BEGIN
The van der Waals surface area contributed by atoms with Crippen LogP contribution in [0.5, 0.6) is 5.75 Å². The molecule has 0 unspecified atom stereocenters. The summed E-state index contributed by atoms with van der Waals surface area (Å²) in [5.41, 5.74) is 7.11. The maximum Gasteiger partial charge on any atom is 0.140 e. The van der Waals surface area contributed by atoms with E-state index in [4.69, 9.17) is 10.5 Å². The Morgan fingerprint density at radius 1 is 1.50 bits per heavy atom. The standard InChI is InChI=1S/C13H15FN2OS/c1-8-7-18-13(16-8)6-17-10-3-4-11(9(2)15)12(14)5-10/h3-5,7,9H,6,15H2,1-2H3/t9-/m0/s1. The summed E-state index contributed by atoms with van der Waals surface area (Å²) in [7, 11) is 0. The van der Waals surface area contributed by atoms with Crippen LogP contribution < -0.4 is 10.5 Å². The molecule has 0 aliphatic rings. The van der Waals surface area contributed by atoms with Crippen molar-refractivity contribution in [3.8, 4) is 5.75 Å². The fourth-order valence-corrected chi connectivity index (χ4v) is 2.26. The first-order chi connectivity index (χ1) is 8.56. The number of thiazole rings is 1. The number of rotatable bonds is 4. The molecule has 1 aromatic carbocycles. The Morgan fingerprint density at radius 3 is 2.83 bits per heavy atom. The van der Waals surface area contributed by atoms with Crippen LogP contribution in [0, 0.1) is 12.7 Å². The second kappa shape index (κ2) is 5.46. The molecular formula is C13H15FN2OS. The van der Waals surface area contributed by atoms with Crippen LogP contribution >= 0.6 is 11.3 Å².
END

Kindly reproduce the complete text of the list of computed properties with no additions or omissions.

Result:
The van der Waals surface area contributed by atoms with Crippen LogP contribution in [0.5, 0.6) is 5.75 Å². The molecule has 0 unspecified atom stereocenters. The summed E-state index contributed by atoms with van der Waals surface area (Å²) in [5.41, 5.74) is 7.11. The maximum Gasteiger partial charge on any atom is 0.140 e. The van der Waals surface area contributed by atoms with E-state index in [4.69, 9.17) is 10.5 Å². The Morgan fingerprint density at radius 1 is 1.50 bits per heavy atom. The standard InChI is InChI=1S/C13H15FN2OS/c1-8-7-18-13(16-8)6-17-10-3-4-11(9(2)15)12(14)5-10/h3-5,7,9H,6,15H2,1-2H3/t9-/m0/s1. The summed E-state index contributed by atoms with van der Waals surface area (Å²) in [7, 11) is 0. The van der Waals surface area contributed by atoms with Crippen LogP contribution < -0.4 is 10.5 Å². The molecule has 0 aliphatic rings. The van der Waals surface area contributed by atoms with Crippen molar-refractivity contribution in [3.8, 4) is 5.75 Å². The fourth-order valence-corrected chi connectivity index (χ4v) is 2.26. The first-order chi connectivity index (χ1) is 8.56. The number of thiazole rings is 1. The number of rotatable bonds is 4. The molecule has 1 aromatic carbocycles. The Morgan fingerprint density at radius 3 is 2.83 bits per heavy atom. The van der Waals surface area contributed by atoms with Crippen LogP contribution in [0, 0.1) is 12.7 Å². The second kappa shape index (κ2) is 5.46. The molecular formula is C13H15FN2OS. The van der Waals surface area contributed by atoms with Crippen LogP contribution >= 0.6 is 11.3 Å².